A 2007 University of Florida study found that more than half of boat drivers in Volusia County, Florida, sped through marked conservation zones despite their professed support for the endangered animals. ...84 percent of the 236 people who responded claimed to obey speed limits in manatee zones during their most recent boating experience, but observers found that only 45 percent actually complied.

If you've ever seen a film about these animals, or seen them alive, either in captivity or in the wild, you'd know how incredible they are and how terribly sad it is that the selfishness of humans is hastening their demise.

A shout out the Mystery Sender who sent this card, perhaps by chance or perhaps in response to my post on August 3 about beluga whales in which I mentioned that I thought the beluga whale and the manatee looked like distant cousins.  I imagine it wasn't by chance.

P.S.  It's Postcard Friendship Friday the 13th.  Check it out.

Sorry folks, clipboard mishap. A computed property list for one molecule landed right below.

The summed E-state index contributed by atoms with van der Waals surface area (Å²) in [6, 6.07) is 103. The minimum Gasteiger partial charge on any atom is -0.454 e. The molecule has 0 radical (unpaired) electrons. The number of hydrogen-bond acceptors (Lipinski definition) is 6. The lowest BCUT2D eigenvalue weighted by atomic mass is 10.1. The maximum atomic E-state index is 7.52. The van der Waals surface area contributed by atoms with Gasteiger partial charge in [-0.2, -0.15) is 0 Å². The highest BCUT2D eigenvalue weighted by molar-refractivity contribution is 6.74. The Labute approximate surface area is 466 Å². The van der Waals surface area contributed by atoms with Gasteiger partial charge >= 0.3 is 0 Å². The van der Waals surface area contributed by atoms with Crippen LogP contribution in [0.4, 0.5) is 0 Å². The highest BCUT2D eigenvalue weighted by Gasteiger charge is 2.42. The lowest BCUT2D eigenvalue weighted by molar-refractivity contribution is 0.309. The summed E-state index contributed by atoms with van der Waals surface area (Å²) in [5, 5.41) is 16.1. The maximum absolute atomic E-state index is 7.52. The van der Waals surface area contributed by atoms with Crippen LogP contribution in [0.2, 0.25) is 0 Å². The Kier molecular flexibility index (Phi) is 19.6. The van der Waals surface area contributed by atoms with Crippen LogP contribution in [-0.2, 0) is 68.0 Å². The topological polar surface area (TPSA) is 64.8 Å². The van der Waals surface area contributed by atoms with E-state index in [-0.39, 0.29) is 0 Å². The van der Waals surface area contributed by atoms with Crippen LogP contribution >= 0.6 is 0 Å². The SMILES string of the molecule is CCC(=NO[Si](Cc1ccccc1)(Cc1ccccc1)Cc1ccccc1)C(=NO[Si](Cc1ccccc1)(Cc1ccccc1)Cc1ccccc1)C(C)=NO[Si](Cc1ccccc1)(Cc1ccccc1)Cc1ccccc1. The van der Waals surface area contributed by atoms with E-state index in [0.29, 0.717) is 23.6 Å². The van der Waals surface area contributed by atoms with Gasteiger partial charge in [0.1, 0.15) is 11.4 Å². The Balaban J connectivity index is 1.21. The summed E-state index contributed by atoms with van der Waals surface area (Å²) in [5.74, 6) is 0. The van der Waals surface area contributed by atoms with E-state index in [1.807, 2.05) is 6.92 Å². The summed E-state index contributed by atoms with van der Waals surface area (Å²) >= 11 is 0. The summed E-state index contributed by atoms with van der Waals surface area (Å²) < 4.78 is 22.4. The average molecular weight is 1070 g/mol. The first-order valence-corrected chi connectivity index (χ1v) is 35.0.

Wednesday, August 11, 2010


One of my mom's best friends,Peggy, and her husband, Big Brent, have traveled all over the world, including driving from Southern California all the way to Panama, in their little mini-camper, aptly named "Peggy's Palace".  Peggy is vivacious and out-going, with a wonderful laugh and a bit of Lucille Ball about her.  Big Brent doesn't say as much, but adores Peggy and is generally a smiley guy.  Even though we are not related by blood, they've always felt like an aunt and uncle to me, and we spent many vacations and Christmas eves together.  Peggy plays the guitar and most of the campfire type songs I know, I learned at her side.

I love her postcards because her personality is ever present, from the naming of the dancers ("Brento" and "Margarita") to the text on the back including "mucho pescado, mucho tequila".  Note that this card is dated 2001.  They were both over 70 years old on this trip, and sent this card from Veracruz, on the eastern coast of Mexico. 

There are three things I think of when I think of Veracruz: